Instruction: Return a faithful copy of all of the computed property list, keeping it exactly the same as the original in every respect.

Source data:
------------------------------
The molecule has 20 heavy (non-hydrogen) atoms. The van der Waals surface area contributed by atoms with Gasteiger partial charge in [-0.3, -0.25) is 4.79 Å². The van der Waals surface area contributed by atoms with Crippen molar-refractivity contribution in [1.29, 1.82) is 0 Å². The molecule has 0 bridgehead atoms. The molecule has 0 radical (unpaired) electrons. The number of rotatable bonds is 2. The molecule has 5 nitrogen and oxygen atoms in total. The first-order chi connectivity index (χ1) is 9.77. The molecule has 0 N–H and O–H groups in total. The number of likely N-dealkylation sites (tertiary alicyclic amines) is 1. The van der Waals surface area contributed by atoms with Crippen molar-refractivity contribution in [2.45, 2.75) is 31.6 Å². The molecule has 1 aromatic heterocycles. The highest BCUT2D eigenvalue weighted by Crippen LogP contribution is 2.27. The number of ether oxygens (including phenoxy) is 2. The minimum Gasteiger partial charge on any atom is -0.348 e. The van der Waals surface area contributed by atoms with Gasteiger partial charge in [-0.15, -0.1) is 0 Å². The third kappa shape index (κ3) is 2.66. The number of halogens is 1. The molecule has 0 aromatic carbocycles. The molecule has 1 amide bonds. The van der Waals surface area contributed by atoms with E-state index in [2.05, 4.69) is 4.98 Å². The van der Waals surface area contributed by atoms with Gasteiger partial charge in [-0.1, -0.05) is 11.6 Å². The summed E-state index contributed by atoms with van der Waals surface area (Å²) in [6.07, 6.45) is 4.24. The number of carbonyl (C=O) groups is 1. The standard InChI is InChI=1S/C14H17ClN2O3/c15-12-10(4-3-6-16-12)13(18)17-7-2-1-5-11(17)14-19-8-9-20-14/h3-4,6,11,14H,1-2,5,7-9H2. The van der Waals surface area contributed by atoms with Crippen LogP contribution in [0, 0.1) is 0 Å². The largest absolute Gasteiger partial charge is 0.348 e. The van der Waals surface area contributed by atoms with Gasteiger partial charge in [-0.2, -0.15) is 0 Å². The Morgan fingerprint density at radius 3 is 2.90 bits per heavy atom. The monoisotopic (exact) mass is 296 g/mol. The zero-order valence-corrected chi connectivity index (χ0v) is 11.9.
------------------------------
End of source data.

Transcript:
The molecule has 20 heavy (non-hydrogen) atoms. The van der Waals surface area contributed by atoms with Gasteiger partial charge in [-0.3, -0.25) is 4.79 Å². The van der Waals surface area contributed by atoms with Crippen molar-refractivity contribution in [1.29, 1.82) is 0 Å². The molecule has 0 bridgehead atoms. The molecule has 0 radical (unpaired) electrons. The number of rotatable bonds is 2. The molecule has 5 nitrogen and oxygen atoms in total. The first-order chi connectivity index (χ1) is 9.77. The molecule has 0 N–H and O–H groups in total. The number of likely N-dealkylation sites (tertiary alicyclic amines) is 1. The van der Waals surface area contributed by atoms with Crippen molar-refractivity contribution in [2.45, 2.75) is 31.6 Å². The molecule has 1 aromatic heterocycles. The highest BCUT2D eigenvalue weighted by Crippen LogP contribution is 2.27. The number of ether oxygens (including phenoxy) is 2. The minimum Gasteiger partial charge on any atom is -0.348 e. The van der Waals surface area contributed by atoms with Gasteiger partial charge in [-0.15, -0.1) is 0 Å². The third kappa shape index (κ3) is 2.66. The number of halogens is 1. The molecule has 0 aromatic carbocycles. The molecule has 1 amide bonds. The van der Waals surface area contributed by atoms with E-state index in [2.05, 4.69) is 4.98 Å². The van der Waals surface area contributed by atoms with Gasteiger partial charge in [-0.1, -0.05) is 11.6 Å². The summed E-state index contributed by atoms with van der Waals surface area (Å²) in [6.07, 6.45) is 4.24. The number of carbonyl (C=O) groups is 1. The standard InChI is InChI=1S/C14H17ClN2O3/c15-12-10(4-3-6-16-12)13(18)17-7-2-1-5-11(17)14-19-8-9-20-14/h3-4,6,11,14H,1-2,5,7-9H2. The van der Waals surface area contributed by atoms with Crippen LogP contribution in [0, 0.1) is 0 Å². The largest absolute Gasteiger partial charge is 0.348 e. The van der Waals surface area contributed by atoms with Gasteiger partial charge in [-0.2, -0.15) is 0 Å². The Morgan fingerprint density at radius 3 is 2.90 bits per heavy atom. The monoisotopic (exact) mass is 296 g/mol. The zero-order valence-corrected chi connectivity index (χ0v) is 11.9.